The Vikings and Minnesota have struck a 30-year deal for a new stadium in Minneapolis, officially sealing a decade-long effort to give the team a new home.
The $975 million project will be paid for jointly: $348 million will come from state taxpayers, $150 million from hospitality taxes in Minneapolis and $477 million from the Vikings.
That will include an expected $125 million that fans will pay on the team's behalf in the form of "stadium builder licenses." Those are personal seat licenses that will give fans permanent rights to their seats for a one-time, upfront fee, averaging $2,500.
Seventy-five percent of the seats in the new stadium will require licenses.
NFL teams typically yield about $150 million per team for those licenses, although some have been much higher: San Francisco fans paid $403 million for seat licenses in the new Levi's Stadium in Santa Clara.
Minnesota Sports Facilities Authority chairwoman Michele Kelm-Helgen said the maximum price per license will be $10,000, although she isn't sure the costs will actually run that high. The low could be as low as $5oo.
She also said that buyers can pay for them over three years without interest, and extend their payments with interest, over another five years. The sale is expected to net $100 million toward the construction of the stadium.
The PSLs are a controversial financing practice that has drawn the ire of Gov. Mark Dayton and other state officials. Dayton said that the team originally wanted $154 million from PSLs. Dayton talked about the deal ahead of the MSFA meeting this afternoon:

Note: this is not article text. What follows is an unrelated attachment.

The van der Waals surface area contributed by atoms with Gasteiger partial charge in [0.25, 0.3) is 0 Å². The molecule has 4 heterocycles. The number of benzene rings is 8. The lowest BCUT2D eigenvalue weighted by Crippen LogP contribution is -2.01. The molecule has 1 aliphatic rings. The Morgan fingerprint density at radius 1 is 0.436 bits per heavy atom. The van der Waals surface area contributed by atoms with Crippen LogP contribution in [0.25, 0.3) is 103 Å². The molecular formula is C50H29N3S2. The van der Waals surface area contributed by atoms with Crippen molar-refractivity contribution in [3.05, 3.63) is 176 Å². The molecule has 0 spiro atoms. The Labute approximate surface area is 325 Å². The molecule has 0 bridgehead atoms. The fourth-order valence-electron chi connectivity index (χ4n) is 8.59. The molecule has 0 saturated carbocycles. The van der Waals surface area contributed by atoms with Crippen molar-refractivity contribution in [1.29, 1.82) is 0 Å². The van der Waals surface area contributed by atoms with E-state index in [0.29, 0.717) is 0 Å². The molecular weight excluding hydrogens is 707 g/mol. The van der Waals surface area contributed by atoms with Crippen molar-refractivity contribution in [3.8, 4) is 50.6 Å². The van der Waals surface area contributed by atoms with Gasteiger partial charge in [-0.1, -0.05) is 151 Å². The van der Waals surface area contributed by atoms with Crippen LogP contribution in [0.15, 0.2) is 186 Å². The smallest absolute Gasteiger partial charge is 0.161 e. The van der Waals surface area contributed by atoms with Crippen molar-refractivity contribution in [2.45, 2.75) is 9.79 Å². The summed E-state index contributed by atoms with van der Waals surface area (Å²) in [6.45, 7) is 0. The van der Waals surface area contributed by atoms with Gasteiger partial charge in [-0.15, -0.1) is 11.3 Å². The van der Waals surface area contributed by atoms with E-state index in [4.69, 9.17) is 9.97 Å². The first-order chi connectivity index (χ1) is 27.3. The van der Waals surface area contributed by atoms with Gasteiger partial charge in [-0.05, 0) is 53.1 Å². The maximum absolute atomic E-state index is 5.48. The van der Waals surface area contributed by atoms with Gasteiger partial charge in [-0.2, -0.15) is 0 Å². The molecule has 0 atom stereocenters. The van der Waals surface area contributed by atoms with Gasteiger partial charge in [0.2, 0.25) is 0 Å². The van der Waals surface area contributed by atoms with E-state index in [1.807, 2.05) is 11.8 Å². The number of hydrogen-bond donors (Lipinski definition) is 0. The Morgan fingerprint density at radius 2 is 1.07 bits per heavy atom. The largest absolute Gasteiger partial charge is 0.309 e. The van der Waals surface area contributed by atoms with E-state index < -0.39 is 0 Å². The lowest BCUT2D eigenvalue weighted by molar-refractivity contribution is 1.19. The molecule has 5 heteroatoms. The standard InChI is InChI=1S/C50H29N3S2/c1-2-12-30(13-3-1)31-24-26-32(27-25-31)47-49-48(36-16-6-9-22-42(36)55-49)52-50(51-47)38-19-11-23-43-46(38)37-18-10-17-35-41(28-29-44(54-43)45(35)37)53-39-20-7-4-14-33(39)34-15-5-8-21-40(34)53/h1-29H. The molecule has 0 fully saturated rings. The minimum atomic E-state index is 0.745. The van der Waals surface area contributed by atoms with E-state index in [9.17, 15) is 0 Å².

"I think I can safely assume that for most Minnesotans that this will look like a questionable deal because the economics of professional sports are highly questionable all over this country. We've been dealing with this from the very beginning, that if we want to keep a team in Minnesota, if we want all the jobs this project will provide, if we want to have this as a magnet for further economic development in that blighted part of Minneapolis... that we had to make a deal. We had to get the owners of the team to agree to a deal."
Others, though, thought the state was too ready to help ticket holders in the new stadium.
Rep. Bob Barrett, R-Lindstrom, said fans should be paying more.
"PSL revenues are user fees, paid for by users of the stadium, many of whom have luxury boxes in the middle of the stadium that could pay a lot of money to reduce the taxpayer portion... But I didn't hear anything to suggest that the taxpayer contribution was going to be minimized at all. All I heard was that rich, corporate boxholders, affluent individuals and wealthy businesses might not have to pay as much."
The team will also have an NFL subsidy and the proceeds from naming rights to pay their share.
MSFA chair Michele Kelm-Helgen said that the $200 million in NFL financing provided to the Vikings would include a $50 million "grant," not just a loan. Neither stadium officials nor the Vikings were ready to discuss who might buy the naming rights or what they might pay.
Kelm-Helgen also discussed ticket prices today, acknowledging concerns that a new stadium could hike ticket prices steeply. She told a legislative meeting today that tickets at the new stadium would be "in line" with the current prices, but that neither state law nor the operating agreement cap what the team can charge for tickets.
The team did agree to make 3,250 tickets "affordable" for the stadium. They will be priced at no more than 80 percent of the average price for a single game ticket in the cheapest section of the stadium.
The agreement clears the way for the Vikings to close on the financing for their share of the stadium costs. That's expected about Nov. 1. Kelm-Helgen said that the state plans to pull the trigger on its financing, the first round of an expected $498 million in state bonds, in mid-November.
Ground breaking on the new stadium is also now expected for mid-November. Opening day is expected in the summer of 2016.